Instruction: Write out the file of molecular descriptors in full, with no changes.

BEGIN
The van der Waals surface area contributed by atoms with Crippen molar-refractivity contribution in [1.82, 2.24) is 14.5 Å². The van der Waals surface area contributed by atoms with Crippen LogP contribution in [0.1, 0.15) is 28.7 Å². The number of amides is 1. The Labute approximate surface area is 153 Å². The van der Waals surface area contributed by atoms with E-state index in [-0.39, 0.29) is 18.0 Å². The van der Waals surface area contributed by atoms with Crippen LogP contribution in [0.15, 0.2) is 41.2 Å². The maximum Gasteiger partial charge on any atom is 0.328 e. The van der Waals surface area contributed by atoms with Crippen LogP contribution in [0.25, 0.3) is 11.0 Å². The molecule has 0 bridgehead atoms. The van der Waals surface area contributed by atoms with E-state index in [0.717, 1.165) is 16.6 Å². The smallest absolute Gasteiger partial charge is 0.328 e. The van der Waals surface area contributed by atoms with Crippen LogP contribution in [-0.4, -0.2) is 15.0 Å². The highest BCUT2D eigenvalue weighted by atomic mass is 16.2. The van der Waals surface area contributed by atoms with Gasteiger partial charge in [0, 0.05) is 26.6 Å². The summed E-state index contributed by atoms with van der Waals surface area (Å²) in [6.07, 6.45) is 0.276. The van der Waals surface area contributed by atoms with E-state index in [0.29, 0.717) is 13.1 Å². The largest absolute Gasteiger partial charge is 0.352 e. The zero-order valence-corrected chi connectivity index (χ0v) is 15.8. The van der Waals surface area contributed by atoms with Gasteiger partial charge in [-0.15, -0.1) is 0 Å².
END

The van der Waals surface area contributed by atoms with Crippen molar-refractivity contribution in [1.82, 2.24) is 14.5 Å². The van der Waals surface area contributed by atoms with Crippen LogP contribution in [0.1, 0.15) is 28.7 Å². The number of amides is 1. The Labute approximate surface area is 153 Å². The van der Waals surface area contributed by atoms with E-state index in [-0.39, 0.29) is 18.0 Å². The van der Waals surface area contributed by atoms with Crippen LogP contribution in [0.15, 0.2) is 41.2 Å². The maximum Gasteiger partial charge on any atom is 0.328 e. The van der Waals surface area contributed by atoms with Crippen LogP contribution in [0.25, 0.3) is 11.0 Å². The molecule has 0 bridgehead atoms. The van der Waals surface area contributed by atoms with E-state index in [0.717, 1.165) is 16.6 Å². The smallest absolute Gasteiger partial charge is 0.328 e. The van der Waals surface area contributed by atoms with Crippen LogP contribution in [-0.4, -0.2) is 15.0 Å². The highest BCUT2D eigenvalue weighted by atomic mass is 16.2. The van der Waals surface area contributed by atoms with Gasteiger partial charge in [0, 0.05) is 26.6 Å². The summed E-state index contributed by atoms with van der Waals surface area (Å²) in [6.07, 6.45) is 0.276. The van der Waals surface area contributed by atoms with E-state index in [0.29, 0.717) is 13.1 Å². The largest absolute Gasteiger partial charge is 0.352 e. The zero-order valence-corrected chi connectivity index (χ0v) is 15.8. The van der Waals surface area contributed by atoms with Gasteiger partial charge in [-0.15, -0.1) is 0 Å².